Interview with Sarina Prabasi

WaterAid America's new CEO talks about what drives her passion to improve access to water and toilets in the world's poorest communities.

Jun 23 2014 | New York
Sarina Prabasi, CEO, WaterAid AmericaSarina joined WaterAid America in May 2014. She is a seasoned leader with 20 years’ experience in international development. She most recently served as Deputy Chief of Programs at Orbis International, and as Country Representative at WaterAid Ethiopia.

Prior to that, she spent nearly ten years at Pact Inc., serving both in Washington, DC and overseas. Originally from Nepal, Sarina is now based in New York City. 

1. How did you initially get engaged on water, sanitation and hygiene (WASH) issues?
I first got involved in WASH in Ethiopia, and worked there as the WaterAid Country Representative for five years. This was a really formative experience for me.

2. What inspires you to do this kind of work?
I have seen up close the transformation in individuals, families and communities that results from access to water, sanitation and hygiene. It is such a fundamental thing, yet so often overlooked in development. I think of our work as unlocking people's potential and what could be more inspiring than that?

3. How much progress have you seen over the last two decades in the realm of safe water and hygiene education?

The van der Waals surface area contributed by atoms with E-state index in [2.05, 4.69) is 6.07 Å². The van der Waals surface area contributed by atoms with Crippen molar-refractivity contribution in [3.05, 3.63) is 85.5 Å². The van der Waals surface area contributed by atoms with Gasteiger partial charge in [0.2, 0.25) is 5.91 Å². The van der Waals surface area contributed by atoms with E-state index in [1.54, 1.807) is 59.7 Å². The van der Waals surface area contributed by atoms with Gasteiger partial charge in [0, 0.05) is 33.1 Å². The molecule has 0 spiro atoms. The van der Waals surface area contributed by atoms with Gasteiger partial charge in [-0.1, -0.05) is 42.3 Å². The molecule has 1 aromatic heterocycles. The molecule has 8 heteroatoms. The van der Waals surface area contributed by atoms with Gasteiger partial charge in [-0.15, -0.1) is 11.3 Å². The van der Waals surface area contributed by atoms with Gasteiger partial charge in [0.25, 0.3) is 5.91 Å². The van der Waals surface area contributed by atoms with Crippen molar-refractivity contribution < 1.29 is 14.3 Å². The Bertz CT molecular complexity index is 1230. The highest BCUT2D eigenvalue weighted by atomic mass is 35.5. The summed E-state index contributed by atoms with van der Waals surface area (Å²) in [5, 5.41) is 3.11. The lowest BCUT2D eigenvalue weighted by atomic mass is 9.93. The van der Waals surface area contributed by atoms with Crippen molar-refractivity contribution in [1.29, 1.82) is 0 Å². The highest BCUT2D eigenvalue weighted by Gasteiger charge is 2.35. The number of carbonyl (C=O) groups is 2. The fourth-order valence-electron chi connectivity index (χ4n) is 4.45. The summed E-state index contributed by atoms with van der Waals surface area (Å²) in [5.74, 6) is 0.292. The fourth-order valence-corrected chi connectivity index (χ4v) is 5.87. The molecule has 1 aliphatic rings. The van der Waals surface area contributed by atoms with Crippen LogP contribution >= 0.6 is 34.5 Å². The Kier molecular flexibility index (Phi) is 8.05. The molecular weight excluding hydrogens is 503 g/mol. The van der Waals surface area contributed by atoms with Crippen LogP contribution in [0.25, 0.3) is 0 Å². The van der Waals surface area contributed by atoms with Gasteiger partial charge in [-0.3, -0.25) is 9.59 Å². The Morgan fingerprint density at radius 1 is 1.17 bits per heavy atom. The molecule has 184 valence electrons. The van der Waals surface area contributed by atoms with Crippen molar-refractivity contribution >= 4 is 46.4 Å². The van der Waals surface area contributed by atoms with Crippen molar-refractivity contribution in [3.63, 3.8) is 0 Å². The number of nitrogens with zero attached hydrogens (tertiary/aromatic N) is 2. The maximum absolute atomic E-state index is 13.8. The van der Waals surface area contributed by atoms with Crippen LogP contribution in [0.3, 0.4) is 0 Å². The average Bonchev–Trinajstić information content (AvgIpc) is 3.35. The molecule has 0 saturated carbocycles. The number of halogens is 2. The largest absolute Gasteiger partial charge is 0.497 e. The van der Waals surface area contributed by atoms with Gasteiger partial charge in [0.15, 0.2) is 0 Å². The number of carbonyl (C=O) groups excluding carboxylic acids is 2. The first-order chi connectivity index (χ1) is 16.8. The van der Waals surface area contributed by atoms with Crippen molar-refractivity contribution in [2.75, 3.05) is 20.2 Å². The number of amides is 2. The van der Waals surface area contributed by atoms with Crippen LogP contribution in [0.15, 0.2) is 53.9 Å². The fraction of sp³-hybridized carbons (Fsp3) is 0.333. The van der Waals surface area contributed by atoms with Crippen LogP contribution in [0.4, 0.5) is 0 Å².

I've worked on different issues in the last two decades: WASH, education, health, conflict resolution. One major shift in the sector is in the role of international NGOs and their value added. The shift from direct services by international NGOs to one of advocating, influencing government (and public opinion) for expanding services, particularly to the poorest has been a dramatic one.

4. What kind of progress do you hope to see in the next 20 years?
Sustainable WASH services for everyone, based on an understanding that there are no quick fixes here. Investments in WASH need to be forward-looking, considering demographic changes, climate change resilience, principles of equity and inclusion. WASH is inter-related with health, environment, livelihoods, gender -- almost any area of development you can imagine.

5. What do you think is standing in the way of progress?
Resources are not going to the areas that need them most, and in many cases there is a need to galvanize political will to prioritize WASH and change the current picture. Also, the deep links between WASH and human development tend to be overlooked as much of development thinking tends to be "siloed" and vertical, rather than interlinked and connected.

6. What was your most memorable experience working on WASH in Ethiopia?
Definitely an early visit to Konso in Southern Ethiopia. I was part of a planning visit for a new investment in WASH in the area. During the consultations we heard about so many women and children who died in search of water when they climbed down the deep traditional wells and the wells collapsed on them. It was really such a stark illustration of the fact that WASH really is a matter of life and death.